||Special bi-lingual coronation services for King George & Queen Elizabeth. There are Hebrew and English title pages and between them, on facing pages, the text in Hebrew and English. The English title page states that it is A Special Service on the occasion of the coronation of their majesties King George & Queen Elizabeth to be held on Sunday, the 9th of May in the Synagogues of the Spanish and Portuguese Jews. London, Vestry of the Spanish and Portuguese Jews’ Congregations Bevis Marks. Editorial notations on this page suggest that this copy was marked up for revision and is a prepublication copy. The text, which reads from right to left is for the Minhah Service, beginning with korbanot, the Amidah, Psalms, followed by prayers for the king and royal family prior to the conclusion of the afternoon prayers. This copy has its original wrappers.
George VI (1936-52) became King unexpectedly following the abdication of his brother, King Edward VIII, in 1936. He was a conscientious and dedicated man, he worked hard to adapt to the role into which he was suddenly thrown. Reserved by nature, and of deep religious belief, he was helped in his work by his wife. He had married Lady Elizabeth Bowes-Lyon in 1923.
He was born December 14, 1895, the second son of George V and Mary of Teck. George was an unassuming, shy boy who greatly admired his brother Edward, Prince of Wales. From childhood to the age of thirty, George suffered with a bad stammer in his speech, which exacerbated his shyness; Lionel Logue, an Australian speech therapist, was instrumental in helping George overcome the speech defect. George married Lady Elizabeth Bowes-Lyon in 1923, who bore him two daughters, Elizabeth and Margaret. He died from cancer on February 6, 1952.
Due to the controversy surrounding the abdication of Edward VIII, popular opinion of the throne was at its lowest point since the latter half of Victoria's reign. The abdication, however, was soon overshadowed by continental developments, as Europe inched closer to yet another World War. After several years of pursuing "appeasement" policies with Germany, Great Britain (and France) declared war on Germany on September 3, 1939. George, following in his father's footsteps, visited troops, munitions factories, supply docks and bomb-damaged areas to support the war effort. As the Nazi's bombed London, the royal family remained at Buckingham Palace; George went so far as to practice firing his revolver, vowing that he would defend Buckingham to the death. Fortunately, such defense was never necessary. The actions of the King and Queen during the war years greatly added to the prestige of the monarchy. George predicted the hardships following the end of the war as early as 1941. From 1945-50, Great Britain underwent marked transitions. The Bank of England, as well as most facets of industry, transportation, energy production and health care, were brought to some degree of public ownership. The birth pangs of the Welfare State and the change from Empire to multiracial Commonwealth troubled the high-strung king. The political turmoil and economic hardships of the post-war years left the king physically and emotionally drained by the time of his death.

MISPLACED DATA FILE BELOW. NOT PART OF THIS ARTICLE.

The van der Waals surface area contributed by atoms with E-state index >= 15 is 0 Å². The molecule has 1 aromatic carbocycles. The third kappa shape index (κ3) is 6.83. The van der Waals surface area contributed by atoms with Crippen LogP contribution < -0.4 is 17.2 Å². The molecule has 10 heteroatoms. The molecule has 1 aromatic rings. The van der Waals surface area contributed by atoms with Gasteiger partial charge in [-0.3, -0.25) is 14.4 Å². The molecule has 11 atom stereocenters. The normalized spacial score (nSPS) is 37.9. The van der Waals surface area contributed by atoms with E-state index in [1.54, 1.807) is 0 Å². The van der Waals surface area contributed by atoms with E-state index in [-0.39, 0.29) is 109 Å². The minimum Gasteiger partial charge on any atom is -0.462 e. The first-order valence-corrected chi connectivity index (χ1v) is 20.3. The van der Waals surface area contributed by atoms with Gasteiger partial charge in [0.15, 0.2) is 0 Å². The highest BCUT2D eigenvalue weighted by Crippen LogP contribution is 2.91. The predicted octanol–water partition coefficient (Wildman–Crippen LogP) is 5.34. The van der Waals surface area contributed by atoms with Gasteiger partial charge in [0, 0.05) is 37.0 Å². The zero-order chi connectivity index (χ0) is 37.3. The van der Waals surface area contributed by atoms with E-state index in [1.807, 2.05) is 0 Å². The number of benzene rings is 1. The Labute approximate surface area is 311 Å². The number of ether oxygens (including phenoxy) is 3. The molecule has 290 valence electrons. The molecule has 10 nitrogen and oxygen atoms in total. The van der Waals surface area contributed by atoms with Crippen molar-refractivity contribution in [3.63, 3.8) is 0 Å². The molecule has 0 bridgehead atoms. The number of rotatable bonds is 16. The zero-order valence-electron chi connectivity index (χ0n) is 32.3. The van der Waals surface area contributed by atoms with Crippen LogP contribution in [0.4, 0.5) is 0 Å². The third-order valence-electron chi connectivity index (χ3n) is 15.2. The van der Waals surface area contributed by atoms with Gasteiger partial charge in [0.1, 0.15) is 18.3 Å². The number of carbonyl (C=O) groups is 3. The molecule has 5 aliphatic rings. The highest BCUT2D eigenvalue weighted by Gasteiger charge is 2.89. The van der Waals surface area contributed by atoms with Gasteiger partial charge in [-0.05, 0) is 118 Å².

In the context of royal history, George VI was one of only five monarchs who succeeded the throne in the lifetime of his predecessor; Henry IV, Edward IV, Richard III, and William III were the other four. George, upon his ascension, wrote to Prime Minister Stanley Baldwin concerning the state of the monarchy: "I am new to the job but I hope that time will be allowed to me to make amends for what has happened." His brother Edward continued to advise George on matters of the day, but such advice was a hindrance, as it was contradictory to policies pursued by George's ministers. The "slim, quiet man with tired eyes" (as described by Logue) had a troubled reign, but he did much to leave the monarchy in better condition than he found it.